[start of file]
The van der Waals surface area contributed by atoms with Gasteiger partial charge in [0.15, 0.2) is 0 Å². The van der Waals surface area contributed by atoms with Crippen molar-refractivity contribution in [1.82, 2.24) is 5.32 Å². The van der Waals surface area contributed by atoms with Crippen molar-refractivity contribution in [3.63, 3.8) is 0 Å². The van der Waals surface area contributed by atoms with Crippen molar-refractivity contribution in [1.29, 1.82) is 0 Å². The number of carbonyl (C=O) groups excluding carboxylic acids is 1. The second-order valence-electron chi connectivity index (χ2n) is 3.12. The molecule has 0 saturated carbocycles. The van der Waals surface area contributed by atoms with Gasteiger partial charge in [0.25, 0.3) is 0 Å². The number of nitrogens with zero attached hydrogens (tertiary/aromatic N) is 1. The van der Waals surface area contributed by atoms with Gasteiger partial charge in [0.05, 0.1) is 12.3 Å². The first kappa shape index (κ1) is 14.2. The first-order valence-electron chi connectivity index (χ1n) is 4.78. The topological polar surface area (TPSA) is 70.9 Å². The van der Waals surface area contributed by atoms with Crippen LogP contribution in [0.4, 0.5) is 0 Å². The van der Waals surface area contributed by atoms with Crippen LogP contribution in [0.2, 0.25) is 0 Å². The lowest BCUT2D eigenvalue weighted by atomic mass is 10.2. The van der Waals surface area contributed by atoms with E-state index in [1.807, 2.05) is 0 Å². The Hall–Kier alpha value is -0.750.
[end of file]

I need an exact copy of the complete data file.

The van der Waals surface area contributed by atoms with Gasteiger partial charge in [0.15, 0.2) is 0 Å². The van der Waals surface area contributed by atoms with Crippen molar-refractivity contribution in [1.82, 2.24) is 5.32 Å². The van der Waals surface area contributed by atoms with Crippen molar-refractivity contribution in [3.63, 3.8) is 0 Å². The van der Waals surface area contributed by atoms with Crippen molar-refractivity contribution in [1.29, 1.82) is 0 Å². The number of carbonyl (C=O) groups excluding carboxylic acids is 1. The second-order valence-electron chi connectivity index (χ2n) is 3.12. The molecule has 0 saturated carbocycles. The van der Waals surface area contributed by atoms with Gasteiger partial charge in [0.25, 0.3) is 0 Å². The number of nitrogens with zero attached hydrogens (tertiary/aromatic N) is 1. The van der Waals surface area contributed by atoms with Gasteiger partial charge in [0.05, 0.1) is 12.3 Å². The first kappa shape index (κ1) is 14.2. The first-order valence-electron chi connectivity index (χ1n) is 4.78. The topological polar surface area (TPSA) is 70.9 Å². The van der Waals surface area contributed by atoms with Crippen LogP contribution in [0.4, 0.5) is 0 Å². The van der Waals surface area contributed by atoms with Crippen LogP contribution in [0.2, 0.25) is 0 Å². The lowest BCUT2D eigenvalue weighted by atomic mass is 10.2. The van der Waals surface area contributed by atoms with E-state index in [1.807, 2.05) is 0 Å². The Hall–Kier alpha value is -0.750.